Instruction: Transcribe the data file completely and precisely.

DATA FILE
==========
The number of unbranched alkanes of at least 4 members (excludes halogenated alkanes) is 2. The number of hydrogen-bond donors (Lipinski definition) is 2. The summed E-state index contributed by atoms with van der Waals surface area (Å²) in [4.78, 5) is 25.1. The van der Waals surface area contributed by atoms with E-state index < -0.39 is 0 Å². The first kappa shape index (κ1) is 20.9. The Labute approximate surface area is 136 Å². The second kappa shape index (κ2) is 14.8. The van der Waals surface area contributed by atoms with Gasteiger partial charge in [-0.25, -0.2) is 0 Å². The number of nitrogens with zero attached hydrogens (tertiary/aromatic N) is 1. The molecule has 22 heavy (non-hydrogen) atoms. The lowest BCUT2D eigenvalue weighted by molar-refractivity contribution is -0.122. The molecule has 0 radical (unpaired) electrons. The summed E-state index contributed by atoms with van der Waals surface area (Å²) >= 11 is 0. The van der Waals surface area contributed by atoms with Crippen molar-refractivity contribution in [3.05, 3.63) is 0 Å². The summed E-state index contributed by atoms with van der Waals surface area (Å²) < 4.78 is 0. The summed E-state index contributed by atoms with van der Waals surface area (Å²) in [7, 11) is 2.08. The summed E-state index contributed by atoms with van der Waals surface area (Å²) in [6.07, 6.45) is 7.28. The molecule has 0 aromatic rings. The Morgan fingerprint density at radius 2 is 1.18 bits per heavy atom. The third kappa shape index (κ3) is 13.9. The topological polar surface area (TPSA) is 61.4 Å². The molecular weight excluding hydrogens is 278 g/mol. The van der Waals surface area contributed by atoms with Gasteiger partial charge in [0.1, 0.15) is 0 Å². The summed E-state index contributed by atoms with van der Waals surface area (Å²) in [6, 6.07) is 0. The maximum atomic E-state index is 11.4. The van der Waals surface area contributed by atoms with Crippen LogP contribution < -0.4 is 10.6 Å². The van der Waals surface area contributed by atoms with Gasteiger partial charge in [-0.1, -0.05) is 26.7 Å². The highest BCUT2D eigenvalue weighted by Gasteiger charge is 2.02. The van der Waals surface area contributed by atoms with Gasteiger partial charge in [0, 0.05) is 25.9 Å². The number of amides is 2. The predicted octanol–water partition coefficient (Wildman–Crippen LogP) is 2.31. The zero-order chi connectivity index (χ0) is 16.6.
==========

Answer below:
The number of unbranched alkanes of at least 4 members (excludes halogenated alkanes) is 2. The number of hydrogen-bond donors (Lipinski definition) is 2. The summed E-state index contributed by atoms with van der Waals surface area (Å²) in [4.78, 5) is 25.1. The van der Waals surface area contributed by atoms with E-state index < -0.39 is 0 Å². The first kappa shape index (κ1) is 20.9. The Labute approximate surface area is 136 Å². The second kappa shape index (κ2) is 14.8. The van der Waals surface area contributed by atoms with Gasteiger partial charge in [-0.25, -0.2) is 0 Å². The number of nitrogens with zero attached hydrogens (tertiary/aromatic N) is 1. The molecule has 22 heavy (non-hydrogen) atoms. The lowest BCUT2D eigenvalue weighted by molar-refractivity contribution is -0.122. The molecule has 0 radical (unpaired) electrons. The summed E-state index contributed by atoms with van der Waals surface area (Å²) >= 11 is 0. The van der Waals surface area contributed by atoms with Crippen molar-refractivity contribution in [3.05, 3.63) is 0 Å². The summed E-state index contributed by atoms with van der Waals surface area (Å²) < 4.78 is 0. The summed E-state index contributed by atoms with van der Waals surface area (Å²) in [7, 11) is 2.08. The summed E-state index contributed by atoms with van der Waals surface area (Å²) in [6.07, 6.45) is 7.28. The molecule has 0 aromatic rings. The Morgan fingerprint density at radius 2 is 1.18 bits per heavy atom. The third kappa shape index (κ3) is 13.9. The topological polar surface area (TPSA) is 61.4 Å². The molecular weight excluding hydrogens is 278 g/mol. The van der Waals surface area contributed by atoms with Gasteiger partial charge in [0.1, 0.15) is 0 Å². The summed E-state index contributed by atoms with van der Waals surface area (Å²) in [6, 6.07) is 0. The maximum atomic E-state index is 11.4. The van der Waals surface area contributed by atoms with Crippen LogP contribution < -0.4 is 10.6 Å². The van der Waals surface area contributed by atoms with Gasteiger partial charge in [-0.1, -0.05) is 26.7 Å². The highest BCUT2D eigenvalue weighted by Gasteiger charge is 2.02. The van der Waals surface area contributed by atoms with Gasteiger partial charge in [0, 0.05) is 25.9 Å². The number of amides is 2. The predicted octanol–water partition coefficient (Wildman–Crippen LogP) is 2.31. The zero-order chi connectivity index (χ0) is 16.6.